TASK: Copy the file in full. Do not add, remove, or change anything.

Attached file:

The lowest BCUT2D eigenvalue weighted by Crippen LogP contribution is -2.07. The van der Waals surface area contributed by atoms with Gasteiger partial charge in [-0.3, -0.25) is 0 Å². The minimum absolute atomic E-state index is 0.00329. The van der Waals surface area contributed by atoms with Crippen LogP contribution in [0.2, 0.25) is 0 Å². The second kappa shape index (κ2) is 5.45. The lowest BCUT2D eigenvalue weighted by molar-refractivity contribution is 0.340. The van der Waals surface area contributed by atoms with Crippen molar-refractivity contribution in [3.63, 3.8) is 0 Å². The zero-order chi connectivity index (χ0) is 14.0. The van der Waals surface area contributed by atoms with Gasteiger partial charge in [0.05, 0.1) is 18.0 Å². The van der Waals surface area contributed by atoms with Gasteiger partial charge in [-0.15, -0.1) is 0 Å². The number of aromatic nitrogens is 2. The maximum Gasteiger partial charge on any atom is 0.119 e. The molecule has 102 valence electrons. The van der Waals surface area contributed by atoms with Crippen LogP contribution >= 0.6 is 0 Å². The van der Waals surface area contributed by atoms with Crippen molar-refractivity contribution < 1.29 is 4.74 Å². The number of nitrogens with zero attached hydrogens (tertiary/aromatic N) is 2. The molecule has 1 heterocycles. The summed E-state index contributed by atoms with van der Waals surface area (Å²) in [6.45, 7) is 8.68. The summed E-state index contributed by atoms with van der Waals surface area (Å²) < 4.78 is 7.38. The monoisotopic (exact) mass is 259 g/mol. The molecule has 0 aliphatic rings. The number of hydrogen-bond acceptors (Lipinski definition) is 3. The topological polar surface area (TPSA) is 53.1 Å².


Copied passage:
The lowest BCUT2D eigenvalue weighted by Crippen LogP contribution is -2.07. The van der Waals surface area contributed by atoms with Gasteiger partial charge in [-0.3, -0.25) is 0 Å². The minimum absolute atomic E-state index is 0.00329. The van der Waals surface area contributed by atoms with Crippen LogP contribution in [0.2, 0.25) is 0 Å². The second kappa shape index (κ2) is 5.45. The lowest BCUT2D eigenvalue weighted by molar-refractivity contribution is 0.340. The van der Waals surface area contributed by atoms with Crippen molar-refractivity contribution in [3.63, 3.8) is 0 Å². The zero-order chi connectivity index (χ0) is 14.0. The van der Waals surface area contributed by atoms with Gasteiger partial charge in [0.05, 0.1) is 18.0 Å². The van der Waals surface area contributed by atoms with Gasteiger partial charge in [-0.15, -0.1) is 0 Å². The number of aromatic nitrogens is 2. The maximum Gasteiger partial charge on any atom is 0.119 e. The molecule has 102 valence electrons. The van der Waals surface area contributed by atoms with Crippen LogP contribution >= 0.6 is 0 Å². The van der Waals surface area contributed by atoms with Crippen molar-refractivity contribution < 1.29 is 4.74 Å². The number of nitrogens with zero attached hydrogens (tertiary/aromatic N) is 2. The molecule has 1 heterocycles. The summed E-state index contributed by atoms with van der Waals surface area (Å²) in [6.45, 7) is 8.68. The summed E-state index contributed by atoms with van der Waals surface area (Å²) < 4.78 is 7.38. The monoisotopic (exact) mass is 259 g/mol. The molecule has 0 aliphatic rings. The number of hydrogen-bond acceptors (Lipinski definition) is 3. The topological polar surface area (TPSA) is 53.1 Å².